Sept. 15, 2014 | Volume XXII, Issue 5

Career Spotlight: Kelly Davis

Published: March 3rd, 2008

Category: Feature, News

Kelly Davis Law students work diligently their first year to make first-class grades in order to be considered for a summer associate position with a good law firm, which they hope will put them in good standing to be offered a job by the firm after law school. But most students don’t realize this summer opportunity is as much an interview for students as it is for the law firm.

Kelly Davis (JD 06) insists that during this three-month interview it’s important for students also to “interview” the firm to insure it is the right fit, because the firm could eventually be their employer.

While the summer is usually one long interview, it is important to make the most of it and work the situation to your benefit, Davis said. While a summer associate, students should research the firm to determine if their personality fits well and adds to the cohesiveness of the work environment.

While it is sometimes overlooked, proper etiquette is essential for students to maintain as summer associate. “Don’t be crazy; don’t be the person they are talking about by the water cooler on Monday morning,” Davis said. It is important to be both dignified and respectful when working as a summer associate.

After leaving her first career as a TV news producer for something more challenging, Davis realized that it was important to have a career that she would enjoy for many years to come. “Students don’t need to find jobs, they need to be in search of careers,” Davis said. It is important for students to find a career in which they can picture themselves still working at age 50 and beyond.

Davis spent both of her summers of law school working as a summer associate at Quarles & Brady in Naples, Fla. The opportunity to spend both summers at the same firm turned out to be advantageous for Davis. Large firms usually don’t hire first-year law students for summer clerkships because it is often too early in the student’s career to determine whether the student will fit in and want to stay with the firm for the long haul. But Davis’ commitment was clear to the firm because of her work throughout the summers; and as a result, she was offered a full-time associate position after law school. Working in the summer at a firm where you want to be hired, is the easiest way in, Davis said.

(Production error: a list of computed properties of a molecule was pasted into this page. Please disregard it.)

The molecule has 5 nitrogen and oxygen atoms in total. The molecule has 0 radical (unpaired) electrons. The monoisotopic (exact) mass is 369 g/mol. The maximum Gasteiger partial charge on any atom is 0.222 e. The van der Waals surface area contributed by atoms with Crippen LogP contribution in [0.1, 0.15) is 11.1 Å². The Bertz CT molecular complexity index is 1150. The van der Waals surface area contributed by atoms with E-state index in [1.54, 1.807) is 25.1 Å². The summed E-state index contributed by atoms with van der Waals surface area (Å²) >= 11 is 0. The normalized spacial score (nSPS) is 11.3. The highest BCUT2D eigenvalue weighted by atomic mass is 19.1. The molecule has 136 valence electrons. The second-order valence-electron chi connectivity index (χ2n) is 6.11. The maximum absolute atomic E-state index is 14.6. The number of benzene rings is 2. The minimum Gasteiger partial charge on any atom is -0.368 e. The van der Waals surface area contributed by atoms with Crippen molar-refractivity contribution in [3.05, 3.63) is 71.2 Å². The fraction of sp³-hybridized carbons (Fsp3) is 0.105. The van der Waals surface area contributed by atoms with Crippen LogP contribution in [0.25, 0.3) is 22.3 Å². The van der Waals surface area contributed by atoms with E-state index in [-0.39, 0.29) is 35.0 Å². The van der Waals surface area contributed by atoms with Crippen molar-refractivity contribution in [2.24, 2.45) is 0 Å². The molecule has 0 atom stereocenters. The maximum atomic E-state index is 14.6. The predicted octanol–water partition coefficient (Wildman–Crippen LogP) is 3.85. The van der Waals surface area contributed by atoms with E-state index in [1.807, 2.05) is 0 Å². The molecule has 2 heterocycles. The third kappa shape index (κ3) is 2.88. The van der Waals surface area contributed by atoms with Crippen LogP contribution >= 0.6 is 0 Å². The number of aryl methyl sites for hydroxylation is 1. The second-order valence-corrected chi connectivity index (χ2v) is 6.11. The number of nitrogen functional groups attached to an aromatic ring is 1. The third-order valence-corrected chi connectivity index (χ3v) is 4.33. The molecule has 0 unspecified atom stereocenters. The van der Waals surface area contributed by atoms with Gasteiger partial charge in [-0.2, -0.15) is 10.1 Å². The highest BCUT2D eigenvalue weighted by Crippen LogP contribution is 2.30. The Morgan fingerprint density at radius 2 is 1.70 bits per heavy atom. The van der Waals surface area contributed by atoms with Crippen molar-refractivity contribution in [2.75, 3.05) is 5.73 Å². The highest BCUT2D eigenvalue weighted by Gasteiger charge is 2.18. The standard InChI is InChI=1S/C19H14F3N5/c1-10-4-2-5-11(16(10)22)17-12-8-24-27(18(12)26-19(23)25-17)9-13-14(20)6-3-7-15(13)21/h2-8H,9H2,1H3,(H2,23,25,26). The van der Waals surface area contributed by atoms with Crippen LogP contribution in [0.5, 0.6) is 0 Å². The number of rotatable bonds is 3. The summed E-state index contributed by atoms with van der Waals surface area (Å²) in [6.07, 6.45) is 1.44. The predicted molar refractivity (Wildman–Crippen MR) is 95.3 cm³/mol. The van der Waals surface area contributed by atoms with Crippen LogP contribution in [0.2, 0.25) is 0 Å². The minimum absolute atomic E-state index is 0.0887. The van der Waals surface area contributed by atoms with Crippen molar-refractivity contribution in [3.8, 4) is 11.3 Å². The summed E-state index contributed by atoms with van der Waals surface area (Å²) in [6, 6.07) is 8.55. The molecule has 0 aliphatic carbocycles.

Independent by nature, Davis was hesitant to work in such a large, national firm. But she has found working with veteran attorneys crucial to her career as a young lawyer. “It’s very beneficial to work with experienced attorneys because as a young attorney you can’t be prepared for everything; it’s always best to learn from someone else so you don’t make the mistakes on your own at the cost of your firm,” Davis said.

The former TV producer insists that it is all about students’ persistence and research when trying to obtain the summer associate positions at law firms. Davis landed the interview at Quarles & Brady by having excellent grades and utilizing the career services offered by the law school.

It is not impossible to find a position as a summer associate after the first year of law school, but many law students find it to be a daunting task. If students are unable to find their dream position at a firm, Davis believes students can still have a valuable summer. It is important to get involved in substantive legal work in an area of interest that can also assist with networking and creating future job opportunities, she insisted.

The most important piece of advice for students while being a summer associate is to spend the time making sure they fit in well with the firm and show the lawyers that they are capable of doing the written work. “Really do your best while in law school and enjoy the time while in law school because the working world is very different,” Davis said.

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